Dating finder english
Thereafter, Greek writers began to consider Homer earlier than Hesiod.
Devotees of Orpheus and Musaeus were probably responsible for precedence being given to their two cult heroes and maybe the Homeridae were responsible in later antiquity for promoting Homer at Hesiod's expense.
The dating of Hesiod's life is a contested issue in scholarly circles (see § Dating below).
Epic narrative allowed poets like Homer no opportunity for personal revelations.
Unlike his father, Hesiod was averse to sea travel, but he once crossed the narrow strait between the Greek mainland and Euboea to participate in funeral celebrations for one Athamas of Chalcis, and there won a tripod in a singing competition.
He also describes a meeting between himself and the Muses on Mount Helicon, where he had been pasturing sheep when the goddesses presented him with a laurel staff, a symbol of poetic authority (Theogony 22–35).
The former poem says that his father came from Cyme in Aeolis (on the coast of Asia Minor, a little south of the island Lesbos) and crossed the sea to settle at a hamlet, near Thespiae in Boeotia, named Ascra, "a cursed place, cruel in winter, hard in summer, never pleasant" (Works 640).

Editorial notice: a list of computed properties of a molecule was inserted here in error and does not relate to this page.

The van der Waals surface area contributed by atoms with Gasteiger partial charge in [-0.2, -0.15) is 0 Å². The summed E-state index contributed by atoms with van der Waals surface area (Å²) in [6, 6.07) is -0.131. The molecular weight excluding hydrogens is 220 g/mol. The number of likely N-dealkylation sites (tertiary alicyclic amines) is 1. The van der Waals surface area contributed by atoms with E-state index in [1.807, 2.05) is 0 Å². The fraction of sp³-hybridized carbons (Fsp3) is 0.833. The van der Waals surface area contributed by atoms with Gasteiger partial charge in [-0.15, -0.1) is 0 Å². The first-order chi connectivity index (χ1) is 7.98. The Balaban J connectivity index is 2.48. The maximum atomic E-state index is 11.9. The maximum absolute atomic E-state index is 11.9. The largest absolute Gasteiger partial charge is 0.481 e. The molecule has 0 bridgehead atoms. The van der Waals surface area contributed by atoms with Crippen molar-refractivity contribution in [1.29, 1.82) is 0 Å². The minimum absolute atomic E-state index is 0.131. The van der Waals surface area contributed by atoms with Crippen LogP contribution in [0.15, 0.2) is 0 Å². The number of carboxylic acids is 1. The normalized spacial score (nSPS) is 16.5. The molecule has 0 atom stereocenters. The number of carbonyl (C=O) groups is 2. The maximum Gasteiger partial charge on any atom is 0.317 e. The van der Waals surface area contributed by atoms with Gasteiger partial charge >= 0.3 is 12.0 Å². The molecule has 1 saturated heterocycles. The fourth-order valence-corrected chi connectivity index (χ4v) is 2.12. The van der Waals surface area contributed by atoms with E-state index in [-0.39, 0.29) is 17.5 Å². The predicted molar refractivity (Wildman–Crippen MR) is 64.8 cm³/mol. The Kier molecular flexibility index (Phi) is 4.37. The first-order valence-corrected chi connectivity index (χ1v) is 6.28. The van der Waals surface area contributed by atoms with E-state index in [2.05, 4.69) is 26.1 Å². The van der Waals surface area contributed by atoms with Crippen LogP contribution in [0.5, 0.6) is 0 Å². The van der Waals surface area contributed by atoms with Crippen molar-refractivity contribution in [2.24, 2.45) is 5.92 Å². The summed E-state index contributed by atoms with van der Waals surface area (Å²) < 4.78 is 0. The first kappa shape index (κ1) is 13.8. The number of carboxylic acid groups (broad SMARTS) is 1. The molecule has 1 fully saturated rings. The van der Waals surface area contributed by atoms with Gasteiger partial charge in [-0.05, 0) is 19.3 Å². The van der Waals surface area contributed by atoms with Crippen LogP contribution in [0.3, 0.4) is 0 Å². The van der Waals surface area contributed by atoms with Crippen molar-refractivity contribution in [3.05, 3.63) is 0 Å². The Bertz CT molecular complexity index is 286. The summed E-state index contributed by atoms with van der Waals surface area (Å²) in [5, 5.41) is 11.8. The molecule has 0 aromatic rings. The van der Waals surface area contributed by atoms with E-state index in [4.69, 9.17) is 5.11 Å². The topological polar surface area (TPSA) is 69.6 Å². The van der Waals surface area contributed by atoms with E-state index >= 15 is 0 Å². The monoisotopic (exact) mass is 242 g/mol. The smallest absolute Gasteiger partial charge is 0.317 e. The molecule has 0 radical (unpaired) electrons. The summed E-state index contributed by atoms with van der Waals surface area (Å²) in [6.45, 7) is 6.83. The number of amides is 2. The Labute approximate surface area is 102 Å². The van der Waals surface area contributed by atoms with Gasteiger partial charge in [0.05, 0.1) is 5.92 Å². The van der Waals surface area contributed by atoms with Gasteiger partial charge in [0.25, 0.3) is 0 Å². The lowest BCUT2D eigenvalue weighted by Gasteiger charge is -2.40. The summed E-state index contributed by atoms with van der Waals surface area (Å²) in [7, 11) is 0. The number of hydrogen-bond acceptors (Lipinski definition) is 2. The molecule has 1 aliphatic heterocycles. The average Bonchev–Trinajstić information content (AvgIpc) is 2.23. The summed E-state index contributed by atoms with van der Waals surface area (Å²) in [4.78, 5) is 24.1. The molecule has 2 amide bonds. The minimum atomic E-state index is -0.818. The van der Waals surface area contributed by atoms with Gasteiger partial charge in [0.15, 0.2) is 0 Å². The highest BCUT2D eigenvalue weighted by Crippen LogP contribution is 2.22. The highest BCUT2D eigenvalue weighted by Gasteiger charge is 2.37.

Hesiod's patrimony there, a small piece of ground at the foot of Mount Helicon, occasioned lawsuits with his brother Perses, who seems, at first, to have cheated him of his rightful share thanks to corrupt authorities or "kings" but later became impoverished and ended up scrounging from the thrifty poet (Works 35, 396.).
750 BC (Theogony 499), and that he lists rivers that flow into the Euxine, a region explored and developed by Greek colonists beginning in the 8th century BC. Hesiod mentions a poetry contest at Chalcis in Euboea where the sons of one Amphidamas awarded him a tripod (Works and Days 654–662).
This tradition follows a familiar ironic convention: the oracle that predicts accurately after all.